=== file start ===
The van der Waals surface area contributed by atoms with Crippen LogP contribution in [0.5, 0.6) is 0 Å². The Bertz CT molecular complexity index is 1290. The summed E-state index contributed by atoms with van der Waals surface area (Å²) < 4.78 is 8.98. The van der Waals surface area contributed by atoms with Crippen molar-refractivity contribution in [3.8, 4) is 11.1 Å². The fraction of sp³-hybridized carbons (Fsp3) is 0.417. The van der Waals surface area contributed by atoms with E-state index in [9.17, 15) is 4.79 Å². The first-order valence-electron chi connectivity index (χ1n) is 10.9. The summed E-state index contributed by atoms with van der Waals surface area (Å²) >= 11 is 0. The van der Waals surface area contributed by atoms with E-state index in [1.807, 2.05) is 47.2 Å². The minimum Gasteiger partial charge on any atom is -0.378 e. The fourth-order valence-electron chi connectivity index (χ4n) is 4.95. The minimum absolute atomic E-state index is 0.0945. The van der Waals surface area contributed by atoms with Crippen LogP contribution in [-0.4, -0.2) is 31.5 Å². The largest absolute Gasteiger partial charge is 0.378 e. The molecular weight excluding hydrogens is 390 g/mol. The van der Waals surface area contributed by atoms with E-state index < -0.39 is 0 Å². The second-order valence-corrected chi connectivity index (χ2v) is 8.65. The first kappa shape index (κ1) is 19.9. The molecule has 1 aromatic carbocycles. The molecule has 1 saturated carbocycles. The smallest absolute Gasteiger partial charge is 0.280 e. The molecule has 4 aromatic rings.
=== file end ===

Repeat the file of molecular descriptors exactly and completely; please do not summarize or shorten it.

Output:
The van der Waals surface area contributed by atoms with Crippen LogP contribution in [0.5, 0.6) is 0 Å². The Bertz CT molecular complexity index is 1290. The summed E-state index contributed by atoms with van der Waals surface area (Å²) < 4.78 is 8.98. The van der Waals surface area contributed by atoms with Crippen molar-refractivity contribution in [3.8, 4) is 11.1 Å². The fraction of sp³-hybridized carbons (Fsp3) is 0.417. The van der Waals surface area contributed by atoms with E-state index in [9.17, 15) is 4.79 Å². The first-order valence-electron chi connectivity index (χ1n) is 10.9. The summed E-state index contributed by atoms with van der Waals surface area (Å²) >= 11 is 0. The van der Waals surface area contributed by atoms with E-state index in [1.807, 2.05) is 47.2 Å². The minimum Gasteiger partial charge on any atom is -0.378 e. The fourth-order valence-electron chi connectivity index (χ4n) is 4.95. The minimum absolute atomic E-state index is 0.0945. The van der Waals surface area contributed by atoms with Crippen LogP contribution in [-0.4, -0.2) is 31.5 Å². The largest absolute Gasteiger partial charge is 0.378 e. The molecular weight excluding hydrogens is 390 g/mol. The van der Waals surface area contributed by atoms with E-state index < -0.39 is 0 Å². The second-order valence-corrected chi connectivity index (χ2v) is 8.65. The first kappa shape index (κ1) is 19.9. The molecule has 1 aromatic carbocycles. The molecule has 1 saturated carbocycles. The smallest absolute Gasteiger partial charge is 0.280 e. The molecule has 4 aromatic rings.